Truth, Reconciliation, and Evil analyses evil in a variety of forms—as an unspeakable crime, a discursive or narrative force, a political byproduct, and an inevitable feature of warfare. The collection considers the forms of loss that the workings of evil exact, from the large-scale horror of genocide to the individual grief of a self-destructive homelessness. Finally, taken together, the fourteen essays that comprise this volume affirm that the undoing of evil—the moving beyond it through forgiveness and reconciliation—needs to occur within the context of community broadly defined, wherein individuals and groups can see beyond themselves and recognise in others a shared humanity and common cause.
Truth, Reconciliation, and Evil consists of expanded versions of papers presented at the Fourth International Conference on Evil and Wickedness, held in Prague in March 2003. The essays represent a variety of disciplinary approaches, including those of anthropology, linguistics, literature, philosophy, and psychoanalysis.
This work brings the fields of Christian theologies of atonement and reconciliation and Liberal Quaker theology into dialogue, and lays the foundation for developing an original Liberal Quaker reconciliation theology. This dialogue focuses specifically on the metaphorical language employed to describe the relationship of interdependence between humans and God, which both traditions hold as integral to their conceptions of human and divine existence. It focuses on these areas: the sin of human division and exclusion; atonement and reunification of humans and God as a response to sin; and the metaphors Liberal Quaker use to describe this interdependent relationship, specifically the metaphor of Light. This unique approach develops an original model of reconciliatory interdependence between humans and God that is rooted in both Christological and Universalist Liberal Quaker metaphorical and theological categories and utilizes the Liberal Quaker language of God as interdependent Light towards a new theology.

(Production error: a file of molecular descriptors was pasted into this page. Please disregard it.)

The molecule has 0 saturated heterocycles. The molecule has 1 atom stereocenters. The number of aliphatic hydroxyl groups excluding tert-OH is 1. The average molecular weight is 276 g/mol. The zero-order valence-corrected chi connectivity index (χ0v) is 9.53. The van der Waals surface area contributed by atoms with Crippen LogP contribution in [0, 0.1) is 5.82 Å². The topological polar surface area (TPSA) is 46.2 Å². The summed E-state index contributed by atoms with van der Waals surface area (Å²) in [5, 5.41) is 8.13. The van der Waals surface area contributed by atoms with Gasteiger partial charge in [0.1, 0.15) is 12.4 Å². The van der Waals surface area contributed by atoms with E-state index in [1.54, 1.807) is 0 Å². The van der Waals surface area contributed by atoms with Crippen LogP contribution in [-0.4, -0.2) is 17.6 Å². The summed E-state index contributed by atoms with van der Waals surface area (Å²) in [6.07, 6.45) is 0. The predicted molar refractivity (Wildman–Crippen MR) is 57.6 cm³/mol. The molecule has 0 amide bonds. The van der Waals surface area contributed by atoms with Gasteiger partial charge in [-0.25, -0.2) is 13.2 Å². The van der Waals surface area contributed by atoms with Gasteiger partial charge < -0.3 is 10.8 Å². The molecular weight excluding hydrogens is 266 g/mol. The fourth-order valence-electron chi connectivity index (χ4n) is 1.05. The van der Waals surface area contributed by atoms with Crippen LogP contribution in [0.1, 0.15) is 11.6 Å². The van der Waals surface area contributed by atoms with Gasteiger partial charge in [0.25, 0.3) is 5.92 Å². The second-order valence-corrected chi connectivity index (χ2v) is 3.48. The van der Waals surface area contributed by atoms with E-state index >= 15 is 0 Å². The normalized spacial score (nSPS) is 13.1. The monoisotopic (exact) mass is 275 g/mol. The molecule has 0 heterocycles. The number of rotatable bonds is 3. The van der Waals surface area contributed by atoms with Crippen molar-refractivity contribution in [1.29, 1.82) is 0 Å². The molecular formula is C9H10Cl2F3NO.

Racial Integration in the Church of Apartheid Marthe Hesselmans uncovers the post-apartheid transformation of South Africa’s Dutch Reformed Church. This church once constituted the religious pillar of the Afrikaner apartheid regime (1948-1994). Today, it seeks to unite the communities it long segregated into one multiracial institution. Few believe this will succeed. A close look inside congregations reveals unexpected stories of reconciliation though. Where South Africans realize they need each other to survive, faith offers common ground – albeit a feeble one. They show the potential, but also the limits of faith communities untangling entrenched national and racial affiliations. Linking South Africa’s post-apartheid transition to religious-nationalist movements worldwide, Hesselmans offers a unique perspective on religion as source of division and healing.